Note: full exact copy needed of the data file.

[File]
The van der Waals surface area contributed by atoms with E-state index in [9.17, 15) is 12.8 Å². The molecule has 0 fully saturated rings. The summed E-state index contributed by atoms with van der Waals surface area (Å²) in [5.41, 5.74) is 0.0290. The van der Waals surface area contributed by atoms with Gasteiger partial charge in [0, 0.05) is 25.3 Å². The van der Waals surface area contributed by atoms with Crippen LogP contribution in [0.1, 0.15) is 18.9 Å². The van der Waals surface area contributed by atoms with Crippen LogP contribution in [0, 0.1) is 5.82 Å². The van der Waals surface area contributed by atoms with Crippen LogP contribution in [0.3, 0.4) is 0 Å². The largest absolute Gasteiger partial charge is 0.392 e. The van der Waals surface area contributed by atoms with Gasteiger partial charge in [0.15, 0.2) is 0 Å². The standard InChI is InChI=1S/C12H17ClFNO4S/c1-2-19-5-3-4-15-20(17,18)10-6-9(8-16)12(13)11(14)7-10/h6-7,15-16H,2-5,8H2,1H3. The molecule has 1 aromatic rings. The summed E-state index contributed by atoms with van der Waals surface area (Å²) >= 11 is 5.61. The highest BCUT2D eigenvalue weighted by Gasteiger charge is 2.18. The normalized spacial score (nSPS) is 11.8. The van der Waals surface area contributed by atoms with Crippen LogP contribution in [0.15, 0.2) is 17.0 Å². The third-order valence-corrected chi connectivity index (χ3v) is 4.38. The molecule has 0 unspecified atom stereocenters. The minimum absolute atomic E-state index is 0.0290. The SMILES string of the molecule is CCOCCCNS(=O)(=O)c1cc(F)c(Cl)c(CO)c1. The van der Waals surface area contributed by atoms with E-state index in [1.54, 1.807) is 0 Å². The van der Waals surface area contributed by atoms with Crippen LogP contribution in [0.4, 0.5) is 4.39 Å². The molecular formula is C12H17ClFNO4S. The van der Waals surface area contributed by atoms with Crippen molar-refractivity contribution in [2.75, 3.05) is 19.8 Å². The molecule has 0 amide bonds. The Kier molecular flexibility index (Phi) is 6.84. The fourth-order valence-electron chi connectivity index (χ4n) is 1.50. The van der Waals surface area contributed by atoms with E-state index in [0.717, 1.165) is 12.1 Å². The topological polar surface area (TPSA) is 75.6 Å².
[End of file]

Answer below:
The van der Waals surface area contributed by atoms with E-state index in [9.17, 15) is 12.8 Å². The molecule has 0 fully saturated rings. The summed E-state index contributed by atoms with van der Waals surface area (Å²) in [5.41, 5.74) is 0.0290. The van der Waals surface area contributed by atoms with Gasteiger partial charge in [0, 0.05) is 25.3 Å². The van der Waals surface area contributed by atoms with Crippen LogP contribution in [0.1, 0.15) is 18.9 Å². The van der Waals surface area contributed by atoms with Crippen LogP contribution in [0, 0.1) is 5.82 Å². The van der Waals surface area contributed by atoms with Crippen LogP contribution in [0.3, 0.4) is 0 Å². The largest absolute Gasteiger partial charge is 0.392 e. The van der Waals surface area contributed by atoms with Gasteiger partial charge in [0.15, 0.2) is 0 Å². The standard InChI is InChI=1S/C12H17ClFNO4S/c1-2-19-5-3-4-15-20(17,18)10-6-9(8-16)12(13)11(14)7-10/h6-7,15-16H,2-5,8H2,1H3. The molecule has 1 aromatic rings. The summed E-state index contributed by atoms with van der Waals surface area (Å²) >= 11 is 5.61. The highest BCUT2D eigenvalue weighted by Gasteiger charge is 2.18. The normalized spacial score (nSPS) is 11.8. The van der Waals surface area contributed by atoms with Crippen LogP contribution in [0.15, 0.2) is 17.0 Å². The third-order valence-corrected chi connectivity index (χ3v) is 4.38. The molecule has 0 unspecified atom stereocenters. The minimum absolute atomic E-state index is 0.0290. The SMILES string of the molecule is CCOCCCNS(=O)(=O)c1cc(F)c(Cl)c(CO)c1. The van der Waals surface area contributed by atoms with E-state index in [1.54, 1.807) is 0 Å². The van der Waals surface area contributed by atoms with Crippen LogP contribution in [0.4, 0.5) is 4.39 Å². The molecular formula is C12H17ClFNO4S. The van der Waals surface area contributed by atoms with Crippen molar-refractivity contribution in [2.75, 3.05) is 19.8 Å². The molecule has 0 amide bonds. The Kier molecular flexibility index (Phi) is 6.84. The fourth-order valence-electron chi connectivity index (χ4n) is 1.50. The van der Waals surface area contributed by atoms with E-state index in [0.717, 1.165) is 12.1 Å². The topological polar surface area (TPSA) is 75.6 Å².